Your Khakis

I see all this potential, and I see squandering. God damn it, an entire generation pumping gas, waiting tables; slaves with white collars. Advertising has us chasing cars and clothes, working jobs we hate so we can buy shit we don’t need. We’re the middle children of history, man. No purpose or place. We have no Great War. No Great Depression. Our Great War’s a spiritual war… our Great Depression is our lives. We’ve all been raised on television to believe that one day we’d all be millionaires, and movie gods, and rock stars. But we won’t. And we’re slowly learning that fact. And we’re very, very pissed off.

Fight Club, 1999

Two wars, a bailout, and waves of recession have left the past decade licking its wounds. You’ve felt it. Palahniuk was a prophet. It’s why “Fight Club” has such a tremendous cult following, even with Brad Pitt immortalizing Tyler Durden. Let’s cram more “Dancing With the Stars” down the wife’s gullet to keep her from realizing how much debt we own. Let’s make sure the N.F.L. never strikes again so I don’t have to face my shitty life, at least on Sundays and possibly Monday nights if I can still afford cable. Give me that new Droid so I can tune out my annoying kids.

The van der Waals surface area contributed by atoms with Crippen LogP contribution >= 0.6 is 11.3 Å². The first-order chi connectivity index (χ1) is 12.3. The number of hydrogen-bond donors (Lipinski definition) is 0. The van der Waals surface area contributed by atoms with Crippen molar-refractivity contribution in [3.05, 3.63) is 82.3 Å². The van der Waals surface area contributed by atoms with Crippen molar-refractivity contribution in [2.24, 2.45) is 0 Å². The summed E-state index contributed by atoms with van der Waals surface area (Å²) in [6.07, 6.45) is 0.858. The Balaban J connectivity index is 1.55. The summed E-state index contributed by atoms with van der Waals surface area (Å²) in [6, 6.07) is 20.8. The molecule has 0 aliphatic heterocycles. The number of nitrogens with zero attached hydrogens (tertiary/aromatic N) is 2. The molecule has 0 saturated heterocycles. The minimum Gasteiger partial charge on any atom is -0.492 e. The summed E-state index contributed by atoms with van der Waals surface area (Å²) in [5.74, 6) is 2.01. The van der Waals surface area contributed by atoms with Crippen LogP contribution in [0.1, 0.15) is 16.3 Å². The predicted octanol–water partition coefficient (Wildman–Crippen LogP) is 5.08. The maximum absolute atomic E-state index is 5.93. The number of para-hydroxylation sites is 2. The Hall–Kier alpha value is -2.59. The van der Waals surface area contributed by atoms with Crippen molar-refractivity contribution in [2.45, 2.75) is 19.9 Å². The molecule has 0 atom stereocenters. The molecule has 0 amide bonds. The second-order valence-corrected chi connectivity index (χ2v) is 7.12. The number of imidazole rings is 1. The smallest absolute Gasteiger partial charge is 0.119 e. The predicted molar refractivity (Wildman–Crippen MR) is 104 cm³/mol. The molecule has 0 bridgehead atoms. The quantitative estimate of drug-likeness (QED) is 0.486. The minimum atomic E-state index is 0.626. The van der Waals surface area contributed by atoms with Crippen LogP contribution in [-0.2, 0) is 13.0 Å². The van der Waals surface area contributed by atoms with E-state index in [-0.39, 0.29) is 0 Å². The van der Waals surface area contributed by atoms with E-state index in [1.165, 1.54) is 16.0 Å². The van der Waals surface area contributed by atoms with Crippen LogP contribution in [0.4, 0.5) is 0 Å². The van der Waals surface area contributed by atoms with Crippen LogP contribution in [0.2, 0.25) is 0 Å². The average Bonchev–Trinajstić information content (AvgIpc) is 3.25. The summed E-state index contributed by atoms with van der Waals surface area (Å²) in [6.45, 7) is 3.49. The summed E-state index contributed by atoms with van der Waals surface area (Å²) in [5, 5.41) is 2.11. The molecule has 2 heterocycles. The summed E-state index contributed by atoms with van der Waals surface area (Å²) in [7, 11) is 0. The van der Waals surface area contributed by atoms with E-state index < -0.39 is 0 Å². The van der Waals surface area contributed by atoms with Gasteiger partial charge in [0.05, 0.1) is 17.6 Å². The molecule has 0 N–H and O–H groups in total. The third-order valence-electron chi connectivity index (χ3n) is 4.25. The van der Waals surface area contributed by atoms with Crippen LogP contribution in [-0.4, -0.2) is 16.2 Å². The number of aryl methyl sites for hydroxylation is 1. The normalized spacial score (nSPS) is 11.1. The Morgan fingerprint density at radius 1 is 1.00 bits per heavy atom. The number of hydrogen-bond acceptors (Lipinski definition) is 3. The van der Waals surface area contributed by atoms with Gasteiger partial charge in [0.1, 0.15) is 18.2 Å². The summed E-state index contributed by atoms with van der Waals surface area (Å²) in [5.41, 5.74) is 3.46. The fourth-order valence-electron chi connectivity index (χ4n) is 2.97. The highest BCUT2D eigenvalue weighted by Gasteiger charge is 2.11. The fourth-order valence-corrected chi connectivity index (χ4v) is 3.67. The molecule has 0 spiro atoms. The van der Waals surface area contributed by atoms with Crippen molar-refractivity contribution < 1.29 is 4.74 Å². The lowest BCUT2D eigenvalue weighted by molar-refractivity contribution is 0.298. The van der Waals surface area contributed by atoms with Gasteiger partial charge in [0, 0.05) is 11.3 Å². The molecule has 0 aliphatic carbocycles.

It’s more than a bunch of hippies in drum circles down there on Wall Street. Regular people are getting pissed too. We’re tired of having the government steal our money and hand it over to corrupt CEO’s that pad their own severance package with millions. I want the bastards involved in the Cuyahoga County corruption scandal to pay. I’m making my monthly mortgage payment, barely, while financial advisors tell clients to let the house go into foreclosure if they can’t afford it. Follow the rules and you get screwed. Break them and you get rewarded.

You’re not your job. You’re not how much money you have in the bank. You’re not the car you drive. You’re not the contents of your wallet. You’re not your khakis.

Then what the hell are you? Are you a human trying to survive or are you Preta, mindlessly consuming without satisfaction?

The first rule of the blog is you don’t talk about the blog. On second thought, a comment or two would probably be fine.